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Old 03-26-2020, 11:11 AM   #1
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PAC brake Question

What exactly is a PAC break as in "how does it work"?

How much should it help -- 20%, 50%???

I have a 2000 Monaco Dynasty with an Allison Transmission.

When I press the PAC break peddle, I can see my transmission meter go from 5th gear to 2nd gear.

But to be honest, I'm not sure I really feel anything. If anything, it feels as if my transmission will "downshift" but definitely not into 2nd gear. It feels like maybe "one" gear change.


What exactly should it feel like to be using the PAC break successfully?

Last time I went down a 6% grade for 4 miles, I had to pump the breaks way more than I would have prefered.

And I am not overloaded by no means.

Thanks in Advance!!!!


Ps...........I've had it looked at; but no one can really tell me if it is working properly. No real "grades" to try it out on.
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Old 03-26-2020, 11:42 AM   #2
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Welcome to iRVs.

Pac Brake , is a brand name of diesel engine " exhaust brake " and these exhaust brakes can be very helpful in controlling downhill speed of diesel engine equipped vehicles.
There are however limitations to their effectiveness .
Engine RPM is the biggest single factor and is why the Allison trans has the downshift program to keep the RPM up . The trans will downshift one gear at a time so as not to over speed the engine and second ( 2) is as low as the program goes.
By closing off almost all exhaust flow , from the exhaust manifold to the muffler , the exhaust brake pressurizes the engine cylinders slowing the engine rotation.
If vehicle speed is too high when the brake is activated , the trans will not downshift even though the exhaust brake flapper has closed off the flow , and the shift indicator shows a low gear.
I prefer to crest any mountain pass at 45 mph, that speed produces 2000 rpm in 4th gear in my coach and the exhaust brake's best performance is between 2000/2500 on my Cat engine.
Remember it's much easier to speed up on a downhill than slow down. So speed at the summit is VERY important.
On long downhills up to 6% grade the exhaust brake will provide the speed control with little application of the service brakes .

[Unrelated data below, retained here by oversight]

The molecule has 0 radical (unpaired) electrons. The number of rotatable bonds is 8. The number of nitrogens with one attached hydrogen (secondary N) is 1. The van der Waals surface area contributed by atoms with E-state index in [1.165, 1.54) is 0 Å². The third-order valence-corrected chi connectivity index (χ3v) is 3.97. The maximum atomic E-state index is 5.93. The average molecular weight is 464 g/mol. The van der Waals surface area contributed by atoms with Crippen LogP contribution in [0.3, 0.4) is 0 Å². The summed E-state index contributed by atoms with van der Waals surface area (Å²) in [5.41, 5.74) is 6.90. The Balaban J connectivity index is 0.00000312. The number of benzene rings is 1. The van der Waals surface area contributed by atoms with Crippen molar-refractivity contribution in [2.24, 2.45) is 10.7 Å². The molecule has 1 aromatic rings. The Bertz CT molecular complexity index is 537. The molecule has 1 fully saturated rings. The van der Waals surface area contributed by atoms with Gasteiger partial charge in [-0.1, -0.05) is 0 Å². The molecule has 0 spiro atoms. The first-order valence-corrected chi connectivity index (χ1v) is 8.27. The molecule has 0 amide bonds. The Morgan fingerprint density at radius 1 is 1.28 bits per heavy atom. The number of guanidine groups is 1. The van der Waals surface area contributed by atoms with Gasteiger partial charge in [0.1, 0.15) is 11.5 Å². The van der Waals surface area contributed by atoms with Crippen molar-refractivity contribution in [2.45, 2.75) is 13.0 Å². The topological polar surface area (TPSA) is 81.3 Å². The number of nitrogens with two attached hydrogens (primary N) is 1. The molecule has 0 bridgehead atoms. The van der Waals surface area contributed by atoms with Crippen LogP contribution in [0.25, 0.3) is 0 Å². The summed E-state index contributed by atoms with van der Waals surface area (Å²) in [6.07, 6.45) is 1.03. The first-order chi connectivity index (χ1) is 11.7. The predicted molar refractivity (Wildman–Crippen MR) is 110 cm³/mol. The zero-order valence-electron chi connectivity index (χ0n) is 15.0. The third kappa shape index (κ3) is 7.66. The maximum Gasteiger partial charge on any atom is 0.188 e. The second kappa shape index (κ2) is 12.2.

On steeper inclines , I watch the tach and when the engine gets to 2500 I apply the service brakes hard to drop the RPM to 2000. If the application of the service brakes becomes too frequent , I apply them to drop the engine RPM below 2000 , at which point the trans program will shift to 3rd. and I again keep RPM between 2000 & 2500 . The engine over speed protection in the trans program will UPSHIFT if I allow RPM over 2750.
These RPM figures are for my Caterpillar engine and you'll have to learn the RPM where your engine, trans program, & exhaust brake work best together.
Safe Travels
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Old 03-26-2020, 12:19 PM   #3
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Welcome to the forum:

This is not much help but someone will be along shortly with great knowledge.
Attached Files
File Type: pdf Exhaust Brake Maintenance.pdf (701.0 KB, 3 views)
File Type: pdf Exhaust Brake.pdf (329.0 KB, 1 views)
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Old 03-26-2020, 12:36 PM   #4
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It might have been glossed over, but do not pump air brakes and do not ride them. A single firm application of the service brakes to get rpm/mph where you want it rather quickly, and then get completely off the service brakes. Your engine brake is primary in any driving above around town, the foot brake (or service brake as it is sometimes called) is secondary. Pumping air brakes will deplete the air faster than the compressor can replenish it, and riding the brakes will heat them up to the point of failure. Coming down the hill, stay in the gear you used going up. Select the PAC brake, use the service brake when necessary in a single firm application of short duration.